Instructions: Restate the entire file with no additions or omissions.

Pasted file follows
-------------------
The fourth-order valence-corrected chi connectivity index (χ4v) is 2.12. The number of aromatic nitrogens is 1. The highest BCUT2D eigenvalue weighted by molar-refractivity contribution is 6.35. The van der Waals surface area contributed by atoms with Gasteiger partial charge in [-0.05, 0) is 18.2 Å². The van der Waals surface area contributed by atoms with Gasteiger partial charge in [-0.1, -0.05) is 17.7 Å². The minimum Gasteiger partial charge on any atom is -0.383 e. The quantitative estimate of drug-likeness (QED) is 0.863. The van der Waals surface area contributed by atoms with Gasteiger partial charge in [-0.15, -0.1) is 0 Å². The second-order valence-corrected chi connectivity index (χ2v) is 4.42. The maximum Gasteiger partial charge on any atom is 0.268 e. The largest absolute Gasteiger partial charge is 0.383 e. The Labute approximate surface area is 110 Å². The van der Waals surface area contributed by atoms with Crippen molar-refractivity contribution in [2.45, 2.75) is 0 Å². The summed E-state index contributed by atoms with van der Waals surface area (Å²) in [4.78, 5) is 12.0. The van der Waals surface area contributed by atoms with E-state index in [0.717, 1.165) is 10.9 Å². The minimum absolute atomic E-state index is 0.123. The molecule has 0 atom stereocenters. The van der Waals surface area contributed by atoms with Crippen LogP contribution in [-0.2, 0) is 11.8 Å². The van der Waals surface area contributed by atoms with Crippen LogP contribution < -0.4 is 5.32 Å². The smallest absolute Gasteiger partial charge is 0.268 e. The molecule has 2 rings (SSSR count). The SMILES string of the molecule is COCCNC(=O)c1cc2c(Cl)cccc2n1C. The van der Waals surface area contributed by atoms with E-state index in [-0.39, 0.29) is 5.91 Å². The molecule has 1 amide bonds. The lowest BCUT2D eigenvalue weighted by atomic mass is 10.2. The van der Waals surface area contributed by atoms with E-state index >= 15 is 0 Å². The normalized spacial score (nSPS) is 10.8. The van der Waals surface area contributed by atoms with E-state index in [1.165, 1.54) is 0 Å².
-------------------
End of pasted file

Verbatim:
The fourth-order valence-corrected chi connectivity index (χ4v) is 2.12. The number of aromatic nitrogens is 1. The highest BCUT2D eigenvalue weighted by molar-refractivity contribution is 6.35. The van der Waals surface area contributed by atoms with Gasteiger partial charge in [-0.05, 0) is 18.2 Å². The van der Waals surface area contributed by atoms with Gasteiger partial charge in [-0.1, -0.05) is 17.7 Å². The minimum Gasteiger partial charge on any atom is -0.383 e. The quantitative estimate of drug-likeness (QED) is 0.863. The van der Waals surface area contributed by atoms with Gasteiger partial charge in [-0.15, -0.1) is 0 Å². The second-order valence-corrected chi connectivity index (χ2v) is 4.42. The maximum Gasteiger partial charge on any atom is 0.268 e. The largest absolute Gasteiger partial charge is 0.383 e. The Labute approximate surface area is 110 Å². The van der Waals surface area contributed by atoms with Crippen molar-refractivity contribution in [2.45, 2.75) is 0 Å². The summed E-state index contributed by atoms with van der Waals surface area (Å²) in [4.78, 5) is 12.0. The van der Waals surface area contributed by atoms with E-state index in [0.717, 1.165) is 10.9 Å². The minimum absolute atomic E-state index is 0.123. The molecule has 0 atom stereocenters. The van der Waals surface area contributed by atoms with Crippen LogP contribution in [-0.2, 0) is 11.8 Å². The van der Waals surface area contributed by atoms with Crippen LogP contribution < -0.4 is 5.32 Å². The smallest absolute Gasteiger partial charge is 0.268 e. The molecule has 2 rings (SSSR count). The SMILES string of the molecule is COCCNC(=O)c1cc2c(Cl)cccc2n1C. The van der Waals surface area contributed by atoms with E-state index in [-0.39, 0.29) is 5.91 Å². The molecule has 1 amide bonds. The lowest BCUT2D eigenvalue weighted by atomic mass is 10.2. The van der Waals surface area contributed by atoms with E-state index >= 15 is 0 Å². The normalized spacial score (nSPS) is 10.8. The van der Waals surface area contributed by atoms with E-state index in [1.165, 1.54) is 0 Å².